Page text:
Article by Tom Kwasnitschka in Nature:
25 April 2017, Planetariums — not just for kids.
Excerpt: In March, the National Astronomical Observatory of Japan held a joint workshop with the International Planetarium Society (IPS) in Tokyo. The goal? To visualize the most complex astronomical data sets gathered so far and thus explore ideas about the distribution of galaxies, exoplanets and the make-up of comets. ...With up to 20 high-performance video projectors linked to advanced graphics computers, digital dome planetariums host some of the most sophisticated and flexible systems for scientific visualization. The IPS estimates that there are around 1,300 digital domes in operation globally, each measuring between 3 and 30 metres across, and that one is available within easy reach of most academic facilities. ...The IPS's Data to Dome initiative is working to make it easier to import and explore scientific data across all disciplines. ...How can scientists gain access to planetariums? The planetariums are eager for collaborations. ...Thanks to the advances made in visualization technologies over the past ten years, planetariums are, for the first time, able to give back to the scientific world. The scientific community should embrace these facilities as a resource.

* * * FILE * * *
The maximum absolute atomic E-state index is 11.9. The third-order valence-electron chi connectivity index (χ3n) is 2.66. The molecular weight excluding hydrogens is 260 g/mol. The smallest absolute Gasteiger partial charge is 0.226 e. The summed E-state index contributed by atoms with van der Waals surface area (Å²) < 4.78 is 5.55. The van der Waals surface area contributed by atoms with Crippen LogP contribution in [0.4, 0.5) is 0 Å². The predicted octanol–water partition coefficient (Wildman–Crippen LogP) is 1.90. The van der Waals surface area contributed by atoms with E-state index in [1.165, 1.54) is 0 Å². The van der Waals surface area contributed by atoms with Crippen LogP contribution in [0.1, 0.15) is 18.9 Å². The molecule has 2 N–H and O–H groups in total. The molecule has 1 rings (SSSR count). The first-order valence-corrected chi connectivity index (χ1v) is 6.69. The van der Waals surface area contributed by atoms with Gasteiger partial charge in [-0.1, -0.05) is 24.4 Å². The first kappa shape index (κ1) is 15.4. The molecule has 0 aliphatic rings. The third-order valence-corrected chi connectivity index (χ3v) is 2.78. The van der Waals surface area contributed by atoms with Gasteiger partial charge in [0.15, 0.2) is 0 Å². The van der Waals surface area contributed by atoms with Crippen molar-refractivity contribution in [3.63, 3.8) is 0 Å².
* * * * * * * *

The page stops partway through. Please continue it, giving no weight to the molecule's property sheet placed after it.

Full article at https://www.nature.com/news/planetariums-not-just-for-kids-1.21888 .
Additional information from Mark Subbarao: Resources from the 'Data to Dome' workshop that was held this March in Tokyo, jointly hosted by IPS and NAOJ are on the conference site: http://prc.nao.ac.jp/fukyu/dtod/ [old link—doesn't work] contains links to video recordings of the presentations as well as the presentation files. This GitHub repository: https://github.com/IPSScienceVisualization/Workshops/tree/master/Tokyo2017 contains code, data and instructions for five tutorial sessions that were held during the workshop. There will be a related workshop at the upcoming LIPS symposium in Muncie Indians, USA http://lipsymposium.org/LIPS/. While the focus of the Tokyo was on visualizing scientific data in a planetarium, the Muncie workshop will try and answer the question, "now that I have the data on my dome, how do I talk about it?".